The Challenges Malcolm Turnbull is likely to fail

Malcolm Turnbull faces a real dilemma. He was elected to the Prime Ministership by a party who thought he could leave them to electoral victory following the disastrous period of Tony’s leadership. They based this on his popularity with the electorate on a series of policies for which they would not be prepared to legislate.

Malcolm Turnbull has only himself to blame
Malcolm Turnbull has only himself to blame

Turnbull’s popularity is based on the positions he has taken on a number of issues and almost every one of his positions is at variance with those of the bulk of his party and in particular the right wing which exerts considerable influence within Parliamentary party.

The Age has reported a poll shows that many people want to see Mr Turnbull overcome a reluctant party room to

  • enact more humane asylum seeker policies,
  • get going on marriage equality,
  • strengthen the response to climate change
  • take-up of renewable energy
  •  lift funding to schools.

Eighty-one percent of voters back stronger policy on renewable energy. Even among Coalition voters, this figure is 75 per cent.

To date, Turnbull shows no sign of changing Coalition policy on any of these issues. In fact ,on climate change and marriage equality, he has made it clear there will be no policy change.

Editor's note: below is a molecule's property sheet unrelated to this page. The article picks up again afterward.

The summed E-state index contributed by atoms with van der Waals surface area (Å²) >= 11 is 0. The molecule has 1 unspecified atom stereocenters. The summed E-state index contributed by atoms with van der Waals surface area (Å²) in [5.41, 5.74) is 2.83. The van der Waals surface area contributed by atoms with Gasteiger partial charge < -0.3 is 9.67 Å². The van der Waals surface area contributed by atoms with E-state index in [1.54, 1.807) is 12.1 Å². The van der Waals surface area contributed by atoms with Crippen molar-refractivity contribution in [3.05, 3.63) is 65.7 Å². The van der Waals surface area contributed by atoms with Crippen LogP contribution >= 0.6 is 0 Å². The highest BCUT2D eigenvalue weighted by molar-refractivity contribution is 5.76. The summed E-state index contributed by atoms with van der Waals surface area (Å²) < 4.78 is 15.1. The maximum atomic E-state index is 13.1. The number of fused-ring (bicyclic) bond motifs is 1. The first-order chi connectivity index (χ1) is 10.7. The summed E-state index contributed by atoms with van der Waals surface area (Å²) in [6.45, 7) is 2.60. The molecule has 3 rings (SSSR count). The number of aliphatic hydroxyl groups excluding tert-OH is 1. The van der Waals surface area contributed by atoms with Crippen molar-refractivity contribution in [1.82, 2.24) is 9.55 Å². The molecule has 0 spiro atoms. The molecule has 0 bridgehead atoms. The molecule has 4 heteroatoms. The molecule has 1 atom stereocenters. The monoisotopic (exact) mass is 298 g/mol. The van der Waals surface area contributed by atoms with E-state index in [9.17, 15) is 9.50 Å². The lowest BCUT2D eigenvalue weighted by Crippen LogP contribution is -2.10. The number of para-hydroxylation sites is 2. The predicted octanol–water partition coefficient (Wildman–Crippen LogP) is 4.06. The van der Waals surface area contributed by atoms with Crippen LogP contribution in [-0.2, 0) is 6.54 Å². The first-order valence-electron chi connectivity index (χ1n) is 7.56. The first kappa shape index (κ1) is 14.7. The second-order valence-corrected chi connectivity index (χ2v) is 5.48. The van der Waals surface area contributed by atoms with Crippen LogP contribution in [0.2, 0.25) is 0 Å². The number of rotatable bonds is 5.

He’s managed to drag the Coalition back to a 50%/50% position against the Labour Party in the polls.

But this is an erosion of the position which put him at 52% just after he was was elected.

He is slipping and this is probably likely to continue unless he can meet the expectations of the section of the electorate that saw him such an appealing choice to the deeply divisive Tony Abbott.

His popularity with the electorate, and the Coalition’s standing in the polls, will continue erode unless Turnbull can convince his party to make significant changes on key policy issues. the sick and do this he will not meet the expectations of the community that gave him the polling advantage that allowed him to supplant Tony Abbott.

Paul Keating once  said of Andrew Peacock that “a soufflé never rises twice” perhaps Malcolm Turnbull’s political epitaph will be “you can’t nail down a blancmange”

The blancmange: well-presented, tasty, but politically useless
The blancmange: well-presented, tasty, but politically useless

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